After the failure of the plot, he was recalled to Berlin, he stopped at Verdun and attempted to commit suicide by shooting himself in the head with a pistol on the banks of the Meuse River, but failed……. Tried on 30 August 1944, he was convicted of treason and executed on the same day.

    The Kaiser's men’s medals
    An incredible photo....Paris, spring 1944.From left to right: Lutheran Pastor Rudolf Damrath (1905-1959), head army chaplain for all occupying troops in France, Generalfeldmarschall Erwin Rommel (1891-1944), General der Infanterie Carl Heinrich von Stülpnagel (1886-1944) and Generalleutnant Hans Speidel (1897-1984)

    I can almost smell the conspiracy in that room....

    The Kaiser's men’s medals
    Last edited by TabsTabs1964; 04-23-2024 at 10:58 PM.

  9. #389

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    Gerd (Arnold Konrad) von Rundstedt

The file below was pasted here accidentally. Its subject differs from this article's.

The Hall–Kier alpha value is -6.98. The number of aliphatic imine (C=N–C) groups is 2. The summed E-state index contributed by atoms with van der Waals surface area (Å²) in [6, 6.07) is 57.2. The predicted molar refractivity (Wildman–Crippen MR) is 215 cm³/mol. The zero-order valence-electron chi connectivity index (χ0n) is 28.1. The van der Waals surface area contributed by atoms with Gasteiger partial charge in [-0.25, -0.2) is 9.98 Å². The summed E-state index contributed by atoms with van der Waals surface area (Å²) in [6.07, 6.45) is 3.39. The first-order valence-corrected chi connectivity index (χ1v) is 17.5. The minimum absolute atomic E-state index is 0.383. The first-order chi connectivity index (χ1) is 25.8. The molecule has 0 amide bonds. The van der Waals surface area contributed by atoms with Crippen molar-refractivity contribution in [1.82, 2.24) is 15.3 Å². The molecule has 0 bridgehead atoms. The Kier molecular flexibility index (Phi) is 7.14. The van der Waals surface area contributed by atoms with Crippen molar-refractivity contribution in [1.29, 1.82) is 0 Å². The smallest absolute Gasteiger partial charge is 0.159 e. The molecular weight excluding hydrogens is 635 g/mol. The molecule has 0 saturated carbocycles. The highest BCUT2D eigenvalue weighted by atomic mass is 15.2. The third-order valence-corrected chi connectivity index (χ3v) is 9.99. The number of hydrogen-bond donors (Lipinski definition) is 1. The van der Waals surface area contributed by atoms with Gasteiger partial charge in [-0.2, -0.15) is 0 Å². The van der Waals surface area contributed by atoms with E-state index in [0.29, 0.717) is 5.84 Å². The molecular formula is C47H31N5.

(Berlin, February 19, 1848 - Heikendorf, January 4, 1916) Prussian major-general.

    Unfortunately I haven't found any images of him.

    Gerd von Rundstedt joined the Hussar Regiment No. 10 of the Prussian Army in 1865 as an ensign and was promoted to second lieutenant on July 20, 1866. In the same year he took part in the German war. In 1869 Rundstedt was promoted to regimental adjutant and in this position took part in the war against France in 1870/71. For his achievements he received the Iron Cross, Second Class.

    He was the father of four children, all of them became Prussian Army officers. Next we will talk about the elder of them.